Adapting to the evolving preferences of the increasingly influential young consumer demographic has ushered in a transformative era for financial institutions (FIs), challenging the conventional approaches to fostering loyalty.
Take credit card rewards for example. Among consumers, the younger demographic stands out as the most interested in these programs. Yet, they also express the highest level of dissatisfaction, citing issues like extended redemption processes and a dearth of personalized offers as contributing factors.
Gen Z consumers, for instance — ages 18 to 25 — are particularly discontent with conventional rewards structures. The absence of innovative and personalized offers, key defining factors for this generation, has left them longing for more innovative alternatives that can better align with their evolving expectations.
These are some of the key findings detailed in “The Credit Economy: The Role of Reward Programs in Consumer Credit Usage,” a PYMNTS Intelligence and i2c collaboration. The research study draws on insights gathered from a survey of over 3,233 U.S. consumers to examine how consumers feel about credit card loyalty programs and what influences their interest and use of rewards in different spending categories and among various demographic groups.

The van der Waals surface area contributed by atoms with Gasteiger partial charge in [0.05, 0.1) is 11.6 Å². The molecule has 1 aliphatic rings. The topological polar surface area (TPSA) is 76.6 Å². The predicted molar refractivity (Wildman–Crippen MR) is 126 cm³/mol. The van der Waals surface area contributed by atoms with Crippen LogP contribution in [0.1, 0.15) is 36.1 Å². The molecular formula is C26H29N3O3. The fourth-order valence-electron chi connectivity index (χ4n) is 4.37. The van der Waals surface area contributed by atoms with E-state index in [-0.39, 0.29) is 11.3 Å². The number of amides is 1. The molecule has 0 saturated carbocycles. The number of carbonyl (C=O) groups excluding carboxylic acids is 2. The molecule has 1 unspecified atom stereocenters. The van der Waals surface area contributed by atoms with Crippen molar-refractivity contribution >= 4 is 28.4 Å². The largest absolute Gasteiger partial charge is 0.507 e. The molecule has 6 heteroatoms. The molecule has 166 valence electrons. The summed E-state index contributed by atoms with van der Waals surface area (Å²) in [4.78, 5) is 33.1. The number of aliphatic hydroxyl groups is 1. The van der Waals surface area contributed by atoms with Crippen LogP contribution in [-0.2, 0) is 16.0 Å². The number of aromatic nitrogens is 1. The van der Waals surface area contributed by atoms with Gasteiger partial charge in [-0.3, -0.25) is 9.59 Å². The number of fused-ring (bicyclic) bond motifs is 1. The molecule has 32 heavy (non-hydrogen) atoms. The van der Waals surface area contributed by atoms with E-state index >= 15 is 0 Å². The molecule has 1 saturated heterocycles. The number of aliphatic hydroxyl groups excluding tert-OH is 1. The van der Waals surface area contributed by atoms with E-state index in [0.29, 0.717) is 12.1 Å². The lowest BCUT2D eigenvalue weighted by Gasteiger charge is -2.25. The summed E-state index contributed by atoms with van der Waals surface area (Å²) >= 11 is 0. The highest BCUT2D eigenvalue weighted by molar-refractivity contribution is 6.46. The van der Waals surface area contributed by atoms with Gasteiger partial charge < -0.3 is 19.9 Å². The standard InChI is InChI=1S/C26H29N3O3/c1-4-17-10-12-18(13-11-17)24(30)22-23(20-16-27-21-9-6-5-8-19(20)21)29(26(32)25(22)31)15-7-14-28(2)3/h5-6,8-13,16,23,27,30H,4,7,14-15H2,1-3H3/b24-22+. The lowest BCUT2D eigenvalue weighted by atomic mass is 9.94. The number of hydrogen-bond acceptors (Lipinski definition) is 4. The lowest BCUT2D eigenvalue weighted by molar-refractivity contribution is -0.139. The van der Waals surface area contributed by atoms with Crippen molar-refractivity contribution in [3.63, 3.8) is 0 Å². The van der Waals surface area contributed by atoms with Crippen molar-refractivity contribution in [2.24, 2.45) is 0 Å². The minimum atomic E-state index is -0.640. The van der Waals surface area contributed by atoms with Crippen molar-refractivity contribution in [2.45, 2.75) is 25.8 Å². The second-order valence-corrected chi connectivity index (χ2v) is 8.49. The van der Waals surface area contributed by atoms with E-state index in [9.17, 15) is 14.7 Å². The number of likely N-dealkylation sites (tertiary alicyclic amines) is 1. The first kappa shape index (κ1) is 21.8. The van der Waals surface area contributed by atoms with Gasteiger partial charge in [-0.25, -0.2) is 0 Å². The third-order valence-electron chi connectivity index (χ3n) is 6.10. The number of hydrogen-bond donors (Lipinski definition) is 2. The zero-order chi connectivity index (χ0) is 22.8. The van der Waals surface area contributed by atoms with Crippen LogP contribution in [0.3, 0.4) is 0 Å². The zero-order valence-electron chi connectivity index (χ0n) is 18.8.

According to the report, 60% of Gen Z consumers gravitate toward unconventional rewards, such as exclusive flash sales or special event access, in contrast to the long-held preference for cash-back rewards seen in older generations.
Distinct generational disparities extend to how rewards are communicated. Traditional methods like mailed promotions or in-store offers fail to resonate with Gen Z, who strongly prefer receiving rewards through mobile apps. In fact, nearly half of this demographic, along with approximately 45% of millennials, show a preference for app-based offers.
On the other hand, baby boomers and seniors still prefer email as their top choice for receiving rewards. The study found that 46% of boomers and seniors favor email delivery. Generation X falls in between, with 37% preferring email.
The popularity of physical mail, once a conventional method for communications, has dwindled across all age groups. Merely 10%, 11% and 18% of Gen Z, millennials and boomers still favor this approach.
“This divergence in preferences underscores a nuance in the ever-changing communication landscape: entities capable of providing a diverse range of digital methods for delivering rewards will position themselves most effectively to appeal to account holders spanning generations,” the study noted.
In terms of spending categories, younger cardholder cohorts, especially Gen Z, have a preference for rewards in categories such as clothing and accessories. This preference aligns with their values of independence and self-expression. On the other hand, older generations lean toward more traditional categories such as groceries and restaurant food.
Overall, the study highlights the need for credit companies to adapt their reward structures to cater to the preferences of different generations. Younger consumers value personalized and diverse rewards delivered through mobile apps, while older generations still prefer email. By understanding and meeting these preferences, credit companies can enhance customer satisfaction and foster loyalty among their customers for years to come.